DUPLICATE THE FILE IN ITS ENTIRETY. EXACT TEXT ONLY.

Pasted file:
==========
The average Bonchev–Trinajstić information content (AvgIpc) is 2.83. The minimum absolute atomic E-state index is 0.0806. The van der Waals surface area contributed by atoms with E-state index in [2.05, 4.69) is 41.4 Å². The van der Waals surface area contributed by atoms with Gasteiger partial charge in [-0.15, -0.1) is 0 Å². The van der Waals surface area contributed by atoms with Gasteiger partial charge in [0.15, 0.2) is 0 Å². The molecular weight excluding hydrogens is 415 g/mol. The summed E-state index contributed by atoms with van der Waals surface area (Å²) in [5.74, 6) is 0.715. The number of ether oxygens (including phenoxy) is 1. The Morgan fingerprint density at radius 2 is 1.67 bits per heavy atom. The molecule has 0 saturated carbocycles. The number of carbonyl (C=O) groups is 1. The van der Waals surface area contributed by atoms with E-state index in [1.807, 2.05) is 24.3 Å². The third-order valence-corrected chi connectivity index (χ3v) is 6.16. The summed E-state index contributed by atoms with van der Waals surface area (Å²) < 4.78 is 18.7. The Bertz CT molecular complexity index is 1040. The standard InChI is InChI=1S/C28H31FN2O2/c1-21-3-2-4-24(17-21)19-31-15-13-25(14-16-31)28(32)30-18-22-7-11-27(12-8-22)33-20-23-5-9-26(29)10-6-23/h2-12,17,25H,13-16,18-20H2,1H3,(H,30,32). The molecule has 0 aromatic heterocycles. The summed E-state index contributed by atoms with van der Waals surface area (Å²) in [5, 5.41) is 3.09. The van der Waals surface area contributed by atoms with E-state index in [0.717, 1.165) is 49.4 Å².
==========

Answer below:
The average Bonchev–Trinajstić information content (AvgIpc) is 2.83. The minimum absolute atomic E-state index is 0.0806. The van der Waals surface area contributed by atoms with E-state index in [2.05, 4.69) is 41.4 Å². The van der Waals surface area contributed by atoms with Gasteiger partial charge in [-0.15, -0.1) is 0 Å². The van der Waals surface area contributed by atoms with Gasteiger partial charge in [0.15, 0.2) is 0 Å². The molecular weight excluding hydrogens is 415 g/mol. The summed E-state index contributed by atoms with van der Waals surface area (Å²) in [5.74, 6) is 0.715. The number of ether oxygens (including phenoxy) is 1. The Morgan fingerprint density at radius 2 is 1.67 bits per heavy atom. The molecule has 0 saturated carbocycles. The number of carbonyl (C=O) groups is 1. The van der Waals surface area contributed by atoms with E-state index in [1.807, 2.05) is 24.3 Å². The third-order valence-corrected chi connectivity index (χ3v) is 6.16. The summed E-state index contributed by atoms with van der Waals surface area (Å²) < 4.78 is 18.7. The Bertz CT molecular complexity index is 1040. The standard InChI is InChI=1S/C28H31FN2O2/c1-21-3-2-4-24(17-21)19-31-15-13-25(14-16-31)28(32)30-18-22-7-11-27(12-8-22)33-20-23-5-9-26(29)10-6-23/h2-12,17,25H,13-16,18-20H2,1H3,(H,30,32). The molecule has 0 aromatic heterocycles. The summed E-state index contributed by atoms with van der Waals surface area (Å²) in [5, 5.41) is 3.09. The van der Waals surface area contributed by atoms with E-state index in [0.717, 1.165) is 49.4 Å².